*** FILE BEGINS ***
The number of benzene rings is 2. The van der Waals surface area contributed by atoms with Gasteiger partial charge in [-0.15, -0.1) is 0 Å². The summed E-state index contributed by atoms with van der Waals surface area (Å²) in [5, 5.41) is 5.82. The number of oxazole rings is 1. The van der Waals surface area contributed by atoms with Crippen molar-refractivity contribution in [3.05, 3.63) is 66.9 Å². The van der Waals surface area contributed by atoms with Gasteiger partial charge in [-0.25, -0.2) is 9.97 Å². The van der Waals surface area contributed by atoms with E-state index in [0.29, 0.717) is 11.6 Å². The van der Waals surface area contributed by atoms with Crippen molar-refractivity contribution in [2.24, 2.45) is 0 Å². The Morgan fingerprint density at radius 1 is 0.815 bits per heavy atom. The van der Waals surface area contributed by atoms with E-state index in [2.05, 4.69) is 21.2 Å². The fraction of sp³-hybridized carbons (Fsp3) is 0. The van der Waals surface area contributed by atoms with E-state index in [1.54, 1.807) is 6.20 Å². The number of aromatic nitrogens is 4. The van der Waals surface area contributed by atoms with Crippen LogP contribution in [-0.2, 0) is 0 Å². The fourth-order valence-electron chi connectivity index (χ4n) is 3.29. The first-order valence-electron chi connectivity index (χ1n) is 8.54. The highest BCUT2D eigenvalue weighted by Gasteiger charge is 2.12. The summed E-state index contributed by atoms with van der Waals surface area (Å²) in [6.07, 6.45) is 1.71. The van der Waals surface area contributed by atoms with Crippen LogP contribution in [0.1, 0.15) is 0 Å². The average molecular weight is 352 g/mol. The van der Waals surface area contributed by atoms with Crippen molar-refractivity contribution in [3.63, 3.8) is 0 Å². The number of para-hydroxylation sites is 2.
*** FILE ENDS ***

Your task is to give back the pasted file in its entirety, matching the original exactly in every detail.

The number of benzene rings is 2. The van der Waals surface area contributed by atoms with Gasteiger partial charge in [-0.15, -0.1) is 0 Å². The summed E-state index contributed by atoms with van der Waals surface area (Å²) in [5, 5.41) is 5.82. The number of oxazole rings is 1. The van der Waals surface area contributed by atoms with Crippen molar-refractivity contribution in [3.05, 3.63) is 66.9 Å². The van der Waals surface area contributed by atoms with Gasteiger partial charge in [-0.25, -0.2) is 9.97 Å². The van der Waals surface area contributed by atoms with E-state index in [0.29, 0.717) is 11.6 Å². The van der Waals surface area contributed by atoms with Crippen molar-refractivity contribution in [2.24, 2.45) is 0 Å². The Morgan fingerprint density at radius 1 is 0.815 bits per heavy atom. The van der Waals surface area contributed by atoms with E-state index in [2.05, 4.69) is 21.2 Å². The fraction of sp³-hybridized carbons (Fsp3) is 0. The van der Waals surface area contributed by atoms with E-state index in [1.54, 1.807) is 6.20 Å². The number of aromatic nitrogens is 4. The van der Waals surface area contributed by atoms with Crippen LogP contribution in [-0.2, 0) is 0 Å². The fourth-order valence-electron chi connectivity index (χ4n) is 3.29. The first-order valence-electron chi connectivity index (χ1n) is 8.54. The highest BCUT2D eigenvalue weighted by Gasteiger charge is 2.12. The summed E-state index contributed by atoms with van der Waals surface area (Å²) in [6.07, 6.45) is 1.71. The van der Waals surface area contributed by atoms with Crippen LogP contribution in [0.1, 0.15) is 0 Å². The average molecular weight is 352 g/mol. The van der Waals surface area contributed by atoms with Crippen molar-refractivity contribution in [3.63, 3.8) is 0 Å². The number of para-hydroxylation sites is 2.